• Matt Dowell’s presentation suggested that writing centers should pay more attention to paratexts—handwritten notes, charts, marginalia, and drawings—written or drawn during sessions. These texts may have untapped potential. In a separate presentation, Matthew Rossi argued that doodling in sessions can create opportunities for common ground and understanding that talking simply cannot.

Finally, a panel organized by Muriel Harris challenged writing centers to better use online spaces—listservs, blogs, databases, and websites—to share across centers and among local contexts. An important question that arose during the discussions was: Who do our blogs reach? Our UofL Writing Center blog had 7,541 unique visitors in 2014. We’ve had 6,263 so far in 2015. But who are you? Is there a better way to reach our target audiences?

To that end, I encourage you to be radical—comment on the blog and let us know. What are your thoughts on writing center (r)evolutions?

We’re Always Learning About Writing: The Importance of the University Writing Center as a Site of Research

Bronwyn T. Williams, Director

The obvious work of the University Writing Center takes place during the writing consultations. If you walk in and see the room filled with people in conversation about writing project, it might be easy to think about the individual teaching as all that happens here. Yet another important aspect of our work in the Writing Center is not immediately visible during consultations, but is vital to helping us engage in effective teaching with the writers with whom we work. In addition to being a place where people can get support for their writing projects, the University Writing Center is an active research site into the theory and practice of Writing Center work. DSCN1706By learning more about writing and how writers learn, we improve our work and contribute to the scholarly conversations in the the field of Writing Studies. For example, many of the graduate students who work as consultants in the Writing Center also engage in research on everything from how international students work in online consultations, to how to teach ideas about genre in writing, to how Writing Centers work in community colleges. Such research can form the core of a graduate students’ dissertation or MA project, or result in publication in the scholarly journals and books in our field. You can find a list of some of the research projects that have emerged from the Writing Center on our webpage.

Engaging in research is vital to the work we do in the Writing Center. Writing doesn’t stand still. By that I mean that writing is a complex social endeavor that we are constantly having to study to understand. It’s widely accepted in our field that writing is more than just making or deciphering marks on a page. The way we write, the way we learn to write, and what we write are all shaped by the social world that surrounds us. Everything from technology to language to changes in the culture around us influence how reading and writing happens. For example, the rapid changes in digital technology have changed the writing and reading practices of everyone in the University (as is obvious if you’re reading this blog). If you ask twenty people at the University how changes in technology have influenced student writing, you might get twenty different answers, some of which might be accurate and others wildly wrong. Our research, like all research at the University, is intended to help us move beyond our initial opinions and gut instincts to gain a clearer understanding of the complex nature of student writing and student writers today. With such an understanding we can work more effectively with writers to help their work communicate their ideas in creative and critical ways, and to teach them skills and approaches that will help them be better writers in the future.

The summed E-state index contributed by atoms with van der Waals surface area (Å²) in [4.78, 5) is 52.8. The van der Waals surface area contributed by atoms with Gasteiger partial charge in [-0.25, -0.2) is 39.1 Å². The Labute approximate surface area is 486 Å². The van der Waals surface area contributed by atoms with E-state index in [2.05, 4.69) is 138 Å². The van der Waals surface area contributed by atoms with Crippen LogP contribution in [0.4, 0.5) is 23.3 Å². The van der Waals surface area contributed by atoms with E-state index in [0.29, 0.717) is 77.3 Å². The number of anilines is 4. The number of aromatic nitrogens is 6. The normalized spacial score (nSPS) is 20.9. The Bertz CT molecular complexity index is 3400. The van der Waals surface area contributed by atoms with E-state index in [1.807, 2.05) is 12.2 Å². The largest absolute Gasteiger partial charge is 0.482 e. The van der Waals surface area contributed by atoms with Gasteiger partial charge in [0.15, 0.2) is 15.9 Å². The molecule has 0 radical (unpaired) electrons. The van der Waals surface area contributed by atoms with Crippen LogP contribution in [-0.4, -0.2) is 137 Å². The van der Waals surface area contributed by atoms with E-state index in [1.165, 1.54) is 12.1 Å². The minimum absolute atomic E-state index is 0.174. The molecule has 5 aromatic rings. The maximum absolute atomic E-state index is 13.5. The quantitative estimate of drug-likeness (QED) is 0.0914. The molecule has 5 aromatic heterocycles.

In addition to working to understand more about how people write and how we can teach them to be better writers, we work to conduct research in an ethical and participatory manner. We do our best not to regard the writers involved in our research as lab rats that we can observe with detachment and analyze at our pleasure. Instead we want to conduct research that is collaborative and participatory in nature. We want to do more than simply comply with University ethics guidelines (which we do, of course). We want to model research with writers in the Writing Center as something that they learn from, and benefits them directly, even as we learn more for ourselves. One of the core values of Writing DSCN1772Center work is a dialogic approach to teaching and learning. We work in conversation with students and faculty who come to the Writing Center. We start from where they are, and respond to their concerns as we also discuss with them the ideas and questions we find in their work. This same kind of participatory and dialogic approach helps shape our research ethics and practices and is part of our identity. We believe in a model of research that is reciprocal and engages everyone involved in learning and creating knowledge.

Tomorrow, we’re taking some of our research on the road. Along with Adam Robinson, Associate Director of the Writing Center, and Ashly Bender and Jessica Winck, two of our Assistant Directors, I will be attending the annual conference of the national Council of Writing Program Administrators. The CWPA is an organization that discusses both the practice of administering writing programs, as well as pedagogical approaches to teaching writing. At the conference, we’ll be presenting on a panel titled, Writing Centers as Enclaves: Creating Spaces for Pedagogical and Political Change. After the conference, I’ll be writing more about this idea next week. As with any academic conference, we’re looking forward not just to presenting our ideas, but in learning from the conversation from the people there. It is all part of  connecting research and teaching in order to improve all of our practices in the Writing Center.